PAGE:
The physical safety of our university community is our priority, and anyone receiving any targeted or personal threat, as distinct from free speech, or has information to assist with an investigation should immediately contact the MSU Department of Police and Public Safety at 517- 355-2221. In an emergency, call or text 911. Additionally, the community is encouraged to download the SafeMSU App to access valuable safety resources. MSU DPPS is collaborating with impacted groups to understand community needs and take appropriate action and is prepared to provide additional security on campus as requested. The department is ready to investigate any criminal activity or hate crime.

If you or someone you know has experienced conduct that may violate MSU’s Anti-Discrimination Policy or Relationship Violence and Sexual Misconduct and Title IX Policy, report it to the Office for Civil Rights and Title IX Education and Compliance. Go to the frequently asked questions section below to learn about freedom of speech and the Anti-Discrimination Policy investigation process.

Access support services.
Groups across campus are poised to gather resources, including providing dialogue guides and offering opportunities to join listening circles to help our community process recent events, find the care they need and engage in conversation. Students who are impacted can visit the Office of Cultural and Academic Transitions and the Inclusive Campus Initiative.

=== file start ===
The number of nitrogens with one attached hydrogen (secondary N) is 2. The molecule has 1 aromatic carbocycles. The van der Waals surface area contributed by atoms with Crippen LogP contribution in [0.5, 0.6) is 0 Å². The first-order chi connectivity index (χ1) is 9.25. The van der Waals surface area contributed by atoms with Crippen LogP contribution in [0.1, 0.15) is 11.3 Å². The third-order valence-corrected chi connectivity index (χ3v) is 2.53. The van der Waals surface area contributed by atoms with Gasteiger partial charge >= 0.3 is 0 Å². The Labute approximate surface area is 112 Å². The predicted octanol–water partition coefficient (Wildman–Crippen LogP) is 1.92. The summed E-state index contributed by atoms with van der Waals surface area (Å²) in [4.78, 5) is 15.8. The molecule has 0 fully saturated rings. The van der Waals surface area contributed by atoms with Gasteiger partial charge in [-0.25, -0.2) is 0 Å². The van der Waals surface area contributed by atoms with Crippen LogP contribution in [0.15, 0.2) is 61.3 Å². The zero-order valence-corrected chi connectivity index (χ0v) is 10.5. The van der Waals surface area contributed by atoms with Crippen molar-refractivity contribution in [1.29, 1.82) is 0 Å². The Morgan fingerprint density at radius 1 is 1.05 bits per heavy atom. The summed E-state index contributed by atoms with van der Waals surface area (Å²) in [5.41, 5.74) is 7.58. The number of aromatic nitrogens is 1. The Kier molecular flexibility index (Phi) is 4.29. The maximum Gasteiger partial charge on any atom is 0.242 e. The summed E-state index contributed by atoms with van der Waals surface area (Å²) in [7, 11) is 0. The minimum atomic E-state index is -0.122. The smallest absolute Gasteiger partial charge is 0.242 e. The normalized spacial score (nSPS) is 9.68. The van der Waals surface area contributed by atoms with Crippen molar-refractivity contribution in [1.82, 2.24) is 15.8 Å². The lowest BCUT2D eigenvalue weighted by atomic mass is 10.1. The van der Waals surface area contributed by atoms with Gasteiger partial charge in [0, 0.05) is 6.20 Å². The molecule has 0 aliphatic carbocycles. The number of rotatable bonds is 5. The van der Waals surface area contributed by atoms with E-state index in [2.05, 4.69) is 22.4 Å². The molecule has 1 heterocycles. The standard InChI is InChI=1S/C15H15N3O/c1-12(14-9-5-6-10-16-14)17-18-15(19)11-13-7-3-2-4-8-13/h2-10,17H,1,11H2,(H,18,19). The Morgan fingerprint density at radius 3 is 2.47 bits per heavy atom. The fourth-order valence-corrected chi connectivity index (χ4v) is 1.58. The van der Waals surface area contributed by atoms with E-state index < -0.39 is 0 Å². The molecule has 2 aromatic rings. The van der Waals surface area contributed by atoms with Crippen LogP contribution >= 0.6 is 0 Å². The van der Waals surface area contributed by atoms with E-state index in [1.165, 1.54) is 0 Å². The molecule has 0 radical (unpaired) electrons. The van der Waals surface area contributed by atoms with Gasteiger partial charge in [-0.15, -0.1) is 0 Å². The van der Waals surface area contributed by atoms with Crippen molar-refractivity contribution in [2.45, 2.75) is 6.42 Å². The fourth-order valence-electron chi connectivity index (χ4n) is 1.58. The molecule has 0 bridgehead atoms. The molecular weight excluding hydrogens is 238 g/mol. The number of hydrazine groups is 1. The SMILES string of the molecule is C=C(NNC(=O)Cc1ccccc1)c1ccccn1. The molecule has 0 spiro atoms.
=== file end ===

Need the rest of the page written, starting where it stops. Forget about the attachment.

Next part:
If students are experiencing a mental health issue, contact Counseling and Psychiatric Services for culturally informed support or call the 24/7 crisis hotline at 517-355-8270 and press “1” at the prompt. Staff and faculty seeking support are encouraged to visit the Employee Assistance Program. All community members can also contact the MSU Health Care Psychiatry clinic.

In addition, the Office of Student Support and Accountability regularly assists students who are experiencing situations that may interrupt their academic and campus life. The office can be reached by email or phone 517-884-0789.